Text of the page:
The melodrama of Etienne's recruitment has been given new life over the past couple weeks. It's still a sore spot for LSU fans. Last week, a fan threatened Etienne's mother, Donnetta, on social media, imploring her and her family to leave the state within 24 hours.
Phelps, who attended Northwestern State (La.) at the same time as LSU coach Ed Orgeron — they were both physical education majors — insists LSU pitched Etienne hard. But the sell came too late. Etienne, of course, chose Clemson, and he enters Monday's bout seven yards from breaking the program's all-time rushing record.
Jennings is proud of Etienne — but there's little doubt which Tigers team townsfolk will be rooting for Monday. Darrell's, a popular sports bar and restaurant on Lake Arthur Avenue, is a paean to LSU. Photos, newspaper clippings and old jerseys line the walls, including in the men's restroom, where a 'Geaux Tigers' sign hangs above the toilet.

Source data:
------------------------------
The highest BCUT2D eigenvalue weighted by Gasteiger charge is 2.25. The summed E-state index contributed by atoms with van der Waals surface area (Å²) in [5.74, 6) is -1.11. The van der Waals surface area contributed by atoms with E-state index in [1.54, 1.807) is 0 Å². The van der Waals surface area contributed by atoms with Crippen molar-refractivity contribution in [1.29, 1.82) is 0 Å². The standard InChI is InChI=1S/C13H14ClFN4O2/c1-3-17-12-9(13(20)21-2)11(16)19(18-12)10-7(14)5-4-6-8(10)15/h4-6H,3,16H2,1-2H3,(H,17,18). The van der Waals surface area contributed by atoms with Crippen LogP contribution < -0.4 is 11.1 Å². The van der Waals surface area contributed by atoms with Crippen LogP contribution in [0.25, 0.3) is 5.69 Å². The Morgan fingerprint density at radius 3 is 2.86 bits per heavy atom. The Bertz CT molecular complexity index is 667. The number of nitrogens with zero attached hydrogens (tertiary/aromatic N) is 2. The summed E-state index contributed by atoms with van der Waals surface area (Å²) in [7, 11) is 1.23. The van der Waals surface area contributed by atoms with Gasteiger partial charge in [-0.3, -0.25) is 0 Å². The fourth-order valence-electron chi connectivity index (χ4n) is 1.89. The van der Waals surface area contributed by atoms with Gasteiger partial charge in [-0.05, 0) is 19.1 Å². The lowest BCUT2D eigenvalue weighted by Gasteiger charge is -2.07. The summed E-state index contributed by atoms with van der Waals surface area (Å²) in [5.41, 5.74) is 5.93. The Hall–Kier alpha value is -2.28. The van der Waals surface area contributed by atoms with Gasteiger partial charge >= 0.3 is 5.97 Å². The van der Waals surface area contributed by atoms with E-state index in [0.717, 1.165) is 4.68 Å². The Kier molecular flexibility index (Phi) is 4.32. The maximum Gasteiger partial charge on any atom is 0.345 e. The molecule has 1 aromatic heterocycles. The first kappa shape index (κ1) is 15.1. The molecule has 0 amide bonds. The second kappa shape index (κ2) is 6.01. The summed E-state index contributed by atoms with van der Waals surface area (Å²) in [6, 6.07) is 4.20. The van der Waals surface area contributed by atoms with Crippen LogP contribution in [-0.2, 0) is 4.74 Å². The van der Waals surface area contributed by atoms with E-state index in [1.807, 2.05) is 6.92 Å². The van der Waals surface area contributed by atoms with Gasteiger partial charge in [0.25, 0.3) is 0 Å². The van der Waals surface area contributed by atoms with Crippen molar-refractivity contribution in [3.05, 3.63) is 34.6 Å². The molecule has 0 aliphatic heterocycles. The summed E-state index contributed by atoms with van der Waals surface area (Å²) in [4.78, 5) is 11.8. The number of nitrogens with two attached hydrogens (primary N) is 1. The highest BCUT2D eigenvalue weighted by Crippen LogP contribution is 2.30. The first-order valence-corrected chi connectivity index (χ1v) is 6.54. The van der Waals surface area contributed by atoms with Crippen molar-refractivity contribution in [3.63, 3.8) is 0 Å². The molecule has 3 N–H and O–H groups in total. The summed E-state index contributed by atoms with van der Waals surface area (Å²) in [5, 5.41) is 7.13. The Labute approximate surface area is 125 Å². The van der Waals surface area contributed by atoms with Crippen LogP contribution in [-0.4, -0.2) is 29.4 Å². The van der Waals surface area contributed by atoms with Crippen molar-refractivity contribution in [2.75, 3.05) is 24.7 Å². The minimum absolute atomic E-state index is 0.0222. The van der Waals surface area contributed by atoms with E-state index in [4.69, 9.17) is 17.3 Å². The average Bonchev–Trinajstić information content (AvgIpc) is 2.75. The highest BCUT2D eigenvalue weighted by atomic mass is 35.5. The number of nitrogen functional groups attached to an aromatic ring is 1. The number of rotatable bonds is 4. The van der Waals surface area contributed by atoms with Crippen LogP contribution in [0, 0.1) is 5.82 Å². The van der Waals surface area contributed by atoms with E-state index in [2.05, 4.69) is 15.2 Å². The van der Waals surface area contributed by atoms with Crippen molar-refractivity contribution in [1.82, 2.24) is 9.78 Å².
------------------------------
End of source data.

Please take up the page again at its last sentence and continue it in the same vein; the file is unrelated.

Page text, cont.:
The restaurant's owner, Phillip Boyd, is a diehard. His father, Brad, played tight end at LSU from 1972-74. But he's grown to appreciate Clemson. He's asked Etienne's mother about getting some memorabilia to display, and he makes sure the 60-inch screen inside Darrell's is set to Clemson games on Saturdays — so long as LSU isn't playing.
Boyd sits at the bar at around 4:30 p.m. on Friday, sipping a bottle of Bud Light. The town's dilemma is displayed on the back of his purple shirt. The top says 'Tigers,' with three letters in orange and three letters in gold. The word 'Divided' runs down the middle, bisecting an LSU logo and a Clemson logo that has Etienne's '#9' in the middle.
"People want Etienne to run for 200 yards against LSU," Boyd says. "But (for Clemson) to lose by six points." A man seated three chairs down is less diplomatic. "He's not on LSU," he says, frowning, his arms folded. "He might as well be dead to me."
People in Jennings — especially those inside Darrell's — have little interest in entertaining an LSU loss. A waitress emerges from behind the bar with a sheet of paper and rips off four pieces of clear tape. She sticks the paper to the inside of the side door. It's an advertisement for Hibbett Sports, a local apparel shop: